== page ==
10 Examples of Successful Banner Ads for Websites

10 Examples of Successful Banner Ads for Websites

Digital advertising has gone from a marketing experiment to a business necessity over the last decade. Over 5 billion people worldwide have access to the internet, making it an excellent place for advertising networks to run high-traffic marketing campaigns.

Banner advertising is on the leaderboard among the oldest, most effective forms of digital display advertising in practice today. But what exactly is it?

Standard banner advertising includes banners (i.e., large or medium rectangular display ads, video ads, or GIFs) placed along the top, bottom, or sidebars of a website or social media page.

What makes banner ads so effective? They take a familiar concept (rectangular ads that we often see in magazines and newspapers) and apply it to the more dynamic and engaging medium of online advertising.

Unlike large rectangle newspaper ads, a site can display these ads as a content carousel or with an embedded click-through link that leads the readers directly to the landing page. A good click-through rate suggests good ad placement and ad performance.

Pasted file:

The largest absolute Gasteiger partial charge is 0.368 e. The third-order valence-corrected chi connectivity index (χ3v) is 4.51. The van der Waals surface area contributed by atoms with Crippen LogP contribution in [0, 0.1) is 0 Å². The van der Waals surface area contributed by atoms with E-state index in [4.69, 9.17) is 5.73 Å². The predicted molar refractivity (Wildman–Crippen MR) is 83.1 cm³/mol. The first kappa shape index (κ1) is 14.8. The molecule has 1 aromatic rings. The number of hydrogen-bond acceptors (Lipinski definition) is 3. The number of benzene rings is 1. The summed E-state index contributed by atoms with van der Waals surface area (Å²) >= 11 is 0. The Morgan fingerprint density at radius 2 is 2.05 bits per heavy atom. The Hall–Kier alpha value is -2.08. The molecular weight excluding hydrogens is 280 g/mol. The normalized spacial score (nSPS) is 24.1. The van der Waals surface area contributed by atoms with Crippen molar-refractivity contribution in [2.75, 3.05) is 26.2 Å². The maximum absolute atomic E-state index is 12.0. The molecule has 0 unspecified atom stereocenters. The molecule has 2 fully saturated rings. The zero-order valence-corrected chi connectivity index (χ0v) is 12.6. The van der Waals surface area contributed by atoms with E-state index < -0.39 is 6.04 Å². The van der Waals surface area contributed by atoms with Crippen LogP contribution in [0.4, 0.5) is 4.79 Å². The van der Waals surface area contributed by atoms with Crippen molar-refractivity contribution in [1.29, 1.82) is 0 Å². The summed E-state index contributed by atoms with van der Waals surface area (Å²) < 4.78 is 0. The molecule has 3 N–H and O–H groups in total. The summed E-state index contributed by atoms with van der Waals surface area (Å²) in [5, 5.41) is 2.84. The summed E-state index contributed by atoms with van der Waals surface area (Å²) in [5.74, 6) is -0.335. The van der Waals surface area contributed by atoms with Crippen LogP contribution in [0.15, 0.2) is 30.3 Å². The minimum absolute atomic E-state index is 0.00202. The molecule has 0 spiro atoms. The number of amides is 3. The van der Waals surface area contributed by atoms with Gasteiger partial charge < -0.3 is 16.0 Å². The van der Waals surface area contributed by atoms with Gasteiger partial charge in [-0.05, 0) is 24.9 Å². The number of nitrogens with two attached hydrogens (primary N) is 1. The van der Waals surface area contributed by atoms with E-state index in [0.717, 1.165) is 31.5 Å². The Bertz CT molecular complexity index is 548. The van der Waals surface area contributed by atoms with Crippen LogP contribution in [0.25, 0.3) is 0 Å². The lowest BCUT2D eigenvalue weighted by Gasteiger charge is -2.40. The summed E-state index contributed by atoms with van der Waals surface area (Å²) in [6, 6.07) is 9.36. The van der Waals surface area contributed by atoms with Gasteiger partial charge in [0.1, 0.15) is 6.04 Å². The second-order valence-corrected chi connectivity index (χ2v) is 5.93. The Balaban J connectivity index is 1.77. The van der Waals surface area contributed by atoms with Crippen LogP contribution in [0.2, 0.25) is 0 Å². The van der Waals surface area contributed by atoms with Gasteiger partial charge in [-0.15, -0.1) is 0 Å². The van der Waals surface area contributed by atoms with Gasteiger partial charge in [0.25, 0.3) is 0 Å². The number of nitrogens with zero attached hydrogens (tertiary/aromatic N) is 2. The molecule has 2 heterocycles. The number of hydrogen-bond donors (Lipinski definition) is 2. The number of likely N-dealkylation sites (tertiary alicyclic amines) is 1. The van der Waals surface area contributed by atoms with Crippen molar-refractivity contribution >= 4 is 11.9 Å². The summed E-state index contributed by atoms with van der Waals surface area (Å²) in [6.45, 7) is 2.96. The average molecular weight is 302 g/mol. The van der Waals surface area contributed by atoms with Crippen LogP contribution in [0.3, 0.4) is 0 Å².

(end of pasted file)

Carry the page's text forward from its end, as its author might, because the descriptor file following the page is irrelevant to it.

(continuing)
Do you want to use web banner ads? Here’s an easy-to-follow guide for creating your own templates.

But what about inspiration? Don’t worry, we have you covered. Here are our top 10 banner ad examples of the best, most innovative banner ads.

1. Disney+

2. Apple

3. McDonald's

4. Samsung

5. Microsoft

6. H&M

7. L’Oréal

8. PayPal

9. Mailchimp

10. Liberty Mutual

1. Disney+

Let’s look at the banner ad campaign for streaming platform Disney+’s blockbuster original series, The Mandalorian.” Here’s why these banner ads in various banner ad sizes work so well.


The first thing worth noticing is how most of the ads used different cropped or readjusted versions of the same image featuring the show’s titular character. This keeps each ad concise and to the point.

While banner ads allow you to occupy substantial space on web pages, it’s important to use this space well. Running banner ads with vague, symbolic imagery will only confuse potential customers about your product offering.

These Disney+ ads make excellent use of the fact that “The Mandalorian” belongs to a globally popular franchise with an already established fanbase. Strategically placing the Star Wars logo over the name of the show commands attention, ensures users know “The Mandalorian” is a Star Wars story, and increases brand awareness. Branding the ad in this way helps Disney capitalize on Star Wars’ huge fanbase and garner more attention and clicks.